Vitamin D deficiencies have been linked to all sorts of issues from cardiovascular disease to bone density issues and cancer. But recent research has found a link between a lack of vitamin D and an increased risk of dementia in older adults.
Dementia causes memory, judgment, and reasoning issues in older adults. It’s not a normal part of aging though increasing numbers of Americans are plagued with it. One common cause of dementia is Alzheimer’s disease which 5 million Americans currently have and that number is on the rise.
A new study published in the journal Neurology followed data from 1,658 adults at an average age of 74 years old. They had no history of dementia or stroke at the time the study began. After about 5 1/2 years, 171 participants were diagnosed with dementia including, 102 who had Alzheimer’s disease.
Based on blood samples taken at the beginning of the study, those found to be deficient in vitamin D were twice as likely to have dementia than those with normal levels and those with severe deficiencies tripled their risk. The study found a link but it did not find that a vitamin D deficiency caused dementia.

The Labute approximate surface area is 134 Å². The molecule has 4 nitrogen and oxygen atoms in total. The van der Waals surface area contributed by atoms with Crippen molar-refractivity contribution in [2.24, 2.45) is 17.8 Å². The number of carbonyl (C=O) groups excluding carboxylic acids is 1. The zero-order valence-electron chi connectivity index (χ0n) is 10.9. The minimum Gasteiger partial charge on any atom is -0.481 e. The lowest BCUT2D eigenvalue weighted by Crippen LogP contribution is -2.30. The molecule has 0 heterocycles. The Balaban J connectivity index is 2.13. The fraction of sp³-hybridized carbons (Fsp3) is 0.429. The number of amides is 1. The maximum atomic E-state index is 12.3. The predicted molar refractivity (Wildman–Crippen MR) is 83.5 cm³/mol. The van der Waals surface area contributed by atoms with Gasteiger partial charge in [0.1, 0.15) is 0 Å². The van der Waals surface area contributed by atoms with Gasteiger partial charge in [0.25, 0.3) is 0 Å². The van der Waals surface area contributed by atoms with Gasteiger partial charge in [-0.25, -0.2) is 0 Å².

You’re at an increased risk of a vitamin D deficiency if your exposure to sunlight is limited and if you have dark skin because the pigment melanin reduces the skin’s ability to absorb vitamin D after being in the sun. If your digestive tract cannot adequately absorb vitamin D into your system you’re also at risk. This includes those with celiac and Crohn’s disease.
Just 15 minutes a day of summer sun without sunscreen can provide you with enough vitamin D. But in the winter you may need to look elsewhere depending on where you call home. You can also get vitamin D from food sources. Good sources include dairy products and fatty fish like salmon, tuna, and cod liver oil. If you think you may be deficient, get your levels checked to find out.
Image: Martina Rathgens